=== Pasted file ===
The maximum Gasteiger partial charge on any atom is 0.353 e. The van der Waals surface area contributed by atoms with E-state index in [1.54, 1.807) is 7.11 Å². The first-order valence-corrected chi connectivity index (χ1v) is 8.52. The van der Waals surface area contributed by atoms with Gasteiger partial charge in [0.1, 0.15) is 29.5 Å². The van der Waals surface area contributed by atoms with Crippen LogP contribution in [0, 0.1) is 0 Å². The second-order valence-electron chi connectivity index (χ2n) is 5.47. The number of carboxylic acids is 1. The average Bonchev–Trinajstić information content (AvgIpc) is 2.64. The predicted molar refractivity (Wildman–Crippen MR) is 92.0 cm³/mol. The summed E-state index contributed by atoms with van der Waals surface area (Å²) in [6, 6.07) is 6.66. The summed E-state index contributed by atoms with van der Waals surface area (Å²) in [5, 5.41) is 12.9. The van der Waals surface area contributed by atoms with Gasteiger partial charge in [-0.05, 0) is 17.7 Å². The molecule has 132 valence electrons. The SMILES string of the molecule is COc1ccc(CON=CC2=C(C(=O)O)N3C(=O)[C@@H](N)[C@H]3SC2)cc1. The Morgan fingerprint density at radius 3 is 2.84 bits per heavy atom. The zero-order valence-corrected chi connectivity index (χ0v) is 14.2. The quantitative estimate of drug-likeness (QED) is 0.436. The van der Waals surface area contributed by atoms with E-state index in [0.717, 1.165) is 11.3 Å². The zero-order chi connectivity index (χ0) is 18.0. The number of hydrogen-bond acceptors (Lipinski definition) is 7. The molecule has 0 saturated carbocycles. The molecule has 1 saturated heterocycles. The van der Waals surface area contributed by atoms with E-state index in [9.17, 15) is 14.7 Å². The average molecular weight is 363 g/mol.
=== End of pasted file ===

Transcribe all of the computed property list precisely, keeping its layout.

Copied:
The maximum Gasteiger partial charge on any atom is 0.353 e. The van der Waals surface area contributed by atoms with E-state index in [1.54, 1.807) is 7.11 Å². The first-order valence-corrected chi connectivity index (χ1v) is 8.52. The van der Waals surface area contributed by atoms with Gasteiger partial charge in [0.1, 0.15) is 29.5 Å². The van der Waals surface area contributed by atoms with Crippen LogP contribution in [0, 0.1) is 0 Å². The second-order valence-electron chi connectivity index (χ2n) is 5.47. The number of carboxylic acids is 1. The average Bonchev–Trinajstić information content (AvgIpc) is 2.64. The predicted molar refractivity (Wildman–Crippen MR) is 92.0 cm³/mol. The summed E-state index contributed by atoms with van der Waals surface area (Å²) in [6, 6.07) is 6.66. The summed E-state index contributed by atoms with van der Waals surface area (Å²) in [5, 5.41) is 12.9. The van der Waals surface area contributed by atoms with Gasteiger partial charge in [-0.05, 0) is 17.7 Å². The molecule has 132 valence electrons. The SMILES string of the molecule is COc1ccc(CON=CC2=C(C(=O)O)N3C(=O)[C@@H](N)[C@H]3SC2)cc1. The Morgan fingerprint density at radius 3 is 2.84 bits per heavy atom. The zero-order valence-corrected chi connectivity index (χ0v) is 14.2. The quantitative estimate of drug-likeness (QED) is 0.436. The van der Waals surface area contributed by atoms with E-state index in [0.717, 1.165) is 11.3 Å². The zero-order chi connectivity index (χ0) is 18.0. The number of hydrogen-bond acceptors (Lipinski definition) is 7. The molecule has 0 saturated carbocycles. The molecule has 1 saturated heterocycles. The van der Waals surface area contributed by atoms with E-state index in [9.17, 15) is 14.7 Å². The average molecular weight is 363 g/mol.